Nightingale–Olympic Department Store
The entire scene, including the mid-century facade of the structure’s exterior, is glorious and the Nightingale–Olympic Department Store has instantly become our new favourite place in the Thai capital. Anyone is welcome to enter; it is, after all, a shopping centre, but taking photographs inside is forbidden.
While on the subject of architectural facades, Chinatown, and Little India, which is about to follow, are both fantastic hunting grounds in which to look for them.
Before reaching China World Shopping Centre at the western end of Yaowarat Road, you’ll come to a picturesque section of Khlong Ong Ang (klong means canal in Thai), where there are brightly coloured shophouses and a few restaurants etc. To me, this is the dividing line between Chinatown and Little India and crossing the canal takes you into the latter.
Khlong Ong Ang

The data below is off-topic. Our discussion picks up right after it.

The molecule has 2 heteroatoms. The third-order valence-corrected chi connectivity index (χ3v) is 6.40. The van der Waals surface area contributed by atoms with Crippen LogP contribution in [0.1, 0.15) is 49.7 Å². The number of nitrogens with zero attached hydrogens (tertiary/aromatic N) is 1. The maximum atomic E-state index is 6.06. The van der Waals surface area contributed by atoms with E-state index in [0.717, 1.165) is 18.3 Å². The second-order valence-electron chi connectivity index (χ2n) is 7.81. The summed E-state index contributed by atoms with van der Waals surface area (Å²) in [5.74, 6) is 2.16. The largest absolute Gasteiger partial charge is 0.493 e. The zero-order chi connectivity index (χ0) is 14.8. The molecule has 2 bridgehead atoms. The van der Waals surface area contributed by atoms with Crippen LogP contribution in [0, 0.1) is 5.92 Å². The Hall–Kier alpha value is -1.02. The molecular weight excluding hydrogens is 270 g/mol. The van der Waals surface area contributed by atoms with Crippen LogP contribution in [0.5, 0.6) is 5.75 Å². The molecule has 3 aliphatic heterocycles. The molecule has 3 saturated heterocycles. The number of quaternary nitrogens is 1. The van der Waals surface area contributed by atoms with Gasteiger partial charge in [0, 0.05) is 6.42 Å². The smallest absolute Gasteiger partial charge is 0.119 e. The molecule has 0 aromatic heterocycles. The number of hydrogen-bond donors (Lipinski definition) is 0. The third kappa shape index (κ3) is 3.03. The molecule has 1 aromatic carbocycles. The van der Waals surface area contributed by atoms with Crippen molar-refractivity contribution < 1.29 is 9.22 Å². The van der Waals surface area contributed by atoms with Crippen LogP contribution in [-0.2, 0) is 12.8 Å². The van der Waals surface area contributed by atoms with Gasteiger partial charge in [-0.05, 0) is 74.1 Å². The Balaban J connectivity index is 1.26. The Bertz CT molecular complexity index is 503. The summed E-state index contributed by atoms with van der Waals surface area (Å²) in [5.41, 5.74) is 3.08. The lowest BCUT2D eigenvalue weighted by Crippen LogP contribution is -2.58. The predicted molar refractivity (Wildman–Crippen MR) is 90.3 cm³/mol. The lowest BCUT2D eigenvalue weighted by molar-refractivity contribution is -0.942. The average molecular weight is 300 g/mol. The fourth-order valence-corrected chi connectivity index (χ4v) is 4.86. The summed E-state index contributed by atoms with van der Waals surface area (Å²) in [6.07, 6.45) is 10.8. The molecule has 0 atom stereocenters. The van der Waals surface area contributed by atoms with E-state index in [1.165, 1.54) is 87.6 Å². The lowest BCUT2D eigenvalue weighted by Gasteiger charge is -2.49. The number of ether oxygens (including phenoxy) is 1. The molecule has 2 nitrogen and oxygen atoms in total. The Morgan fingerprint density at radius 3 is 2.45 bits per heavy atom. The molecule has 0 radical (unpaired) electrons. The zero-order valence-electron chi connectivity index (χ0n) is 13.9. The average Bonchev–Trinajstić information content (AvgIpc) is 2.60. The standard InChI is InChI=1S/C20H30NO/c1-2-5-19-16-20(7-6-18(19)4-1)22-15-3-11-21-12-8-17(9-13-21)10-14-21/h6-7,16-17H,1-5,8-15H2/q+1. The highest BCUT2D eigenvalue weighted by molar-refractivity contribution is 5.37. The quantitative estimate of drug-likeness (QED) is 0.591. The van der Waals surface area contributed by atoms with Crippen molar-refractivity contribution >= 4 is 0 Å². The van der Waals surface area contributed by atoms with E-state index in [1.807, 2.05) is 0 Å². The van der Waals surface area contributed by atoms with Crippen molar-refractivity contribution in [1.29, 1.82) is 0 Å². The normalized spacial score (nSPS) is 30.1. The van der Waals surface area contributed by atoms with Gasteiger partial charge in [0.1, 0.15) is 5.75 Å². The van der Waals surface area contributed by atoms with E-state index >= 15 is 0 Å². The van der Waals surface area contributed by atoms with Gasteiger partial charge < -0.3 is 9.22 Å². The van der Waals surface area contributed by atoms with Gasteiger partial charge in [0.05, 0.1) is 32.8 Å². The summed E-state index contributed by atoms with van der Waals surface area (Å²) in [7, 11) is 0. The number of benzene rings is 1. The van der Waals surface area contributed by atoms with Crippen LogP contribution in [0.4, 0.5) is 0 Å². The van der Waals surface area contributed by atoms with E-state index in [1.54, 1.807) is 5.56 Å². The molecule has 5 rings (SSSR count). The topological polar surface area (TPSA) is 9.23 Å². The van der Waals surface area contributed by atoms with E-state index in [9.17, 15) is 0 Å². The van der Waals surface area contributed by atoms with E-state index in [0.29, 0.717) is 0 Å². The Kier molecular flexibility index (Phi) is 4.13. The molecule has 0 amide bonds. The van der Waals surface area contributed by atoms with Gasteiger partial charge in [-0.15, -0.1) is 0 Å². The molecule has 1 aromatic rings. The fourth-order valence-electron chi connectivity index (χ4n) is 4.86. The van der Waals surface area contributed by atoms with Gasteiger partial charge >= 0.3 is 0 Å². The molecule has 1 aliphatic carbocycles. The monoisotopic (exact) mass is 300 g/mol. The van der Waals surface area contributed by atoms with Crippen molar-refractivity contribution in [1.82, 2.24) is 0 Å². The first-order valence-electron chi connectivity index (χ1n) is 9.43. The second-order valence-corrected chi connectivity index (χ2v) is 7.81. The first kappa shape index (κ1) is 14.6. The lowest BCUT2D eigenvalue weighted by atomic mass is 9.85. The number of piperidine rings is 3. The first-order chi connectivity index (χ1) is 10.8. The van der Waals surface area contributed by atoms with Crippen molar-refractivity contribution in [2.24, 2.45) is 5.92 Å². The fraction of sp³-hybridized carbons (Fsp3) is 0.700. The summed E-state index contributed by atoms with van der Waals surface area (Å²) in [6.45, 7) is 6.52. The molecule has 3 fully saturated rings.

If you have visited the Little India neighbourhood in such places as Singapore, Kuala Lumpur or Yangon then you might be disappointed by the one in Bangkok. Slowly being engulfed by Chinatown, it doesn’t have the same feel to it that you get in the cities mentioned above. Still, it’s a good place for a wander and, at the very least, you’ll be able to gorge on South Asian food in places such as the food court at the Indian Emporium on Chakkraphet Road.
Phahurat Road, and the sois running off it, is the heart of the district and the golden-domed Sikh temple named after Siri Guru Singh Sabha is a major landmark.
At this point, you are really quite close to the Grand Palace and Wat Pho as well as the Chao Phraya River from where you can cross to Wat Arun on the other side should you wish to take in some of Bangkok’s more well-known sights.
Looking down on Chakkraphet Road in Little India
Where to stay near Bangkok Railway Station
There is a wide choice of hotels and hostels in the area close to Hua Lamphong train station, depending on your budget. We’ve stayed at two of them. Our first choice is the OYO Krungkasem Sri Krung Hotel. It’s a traditional Chinese-Thai hotel, which reminds us of some of the Soviet-style hotels we’ve stayed in in Eastern Europe (perhaps that’s why we like it). It’s also clean, comfortable and quiet, and breakfast is included which saves having to go out and hunt down food first thing in the morning. We’ve also stayed in Chic Hostel which was fine for a night, but only has shared bathrooms.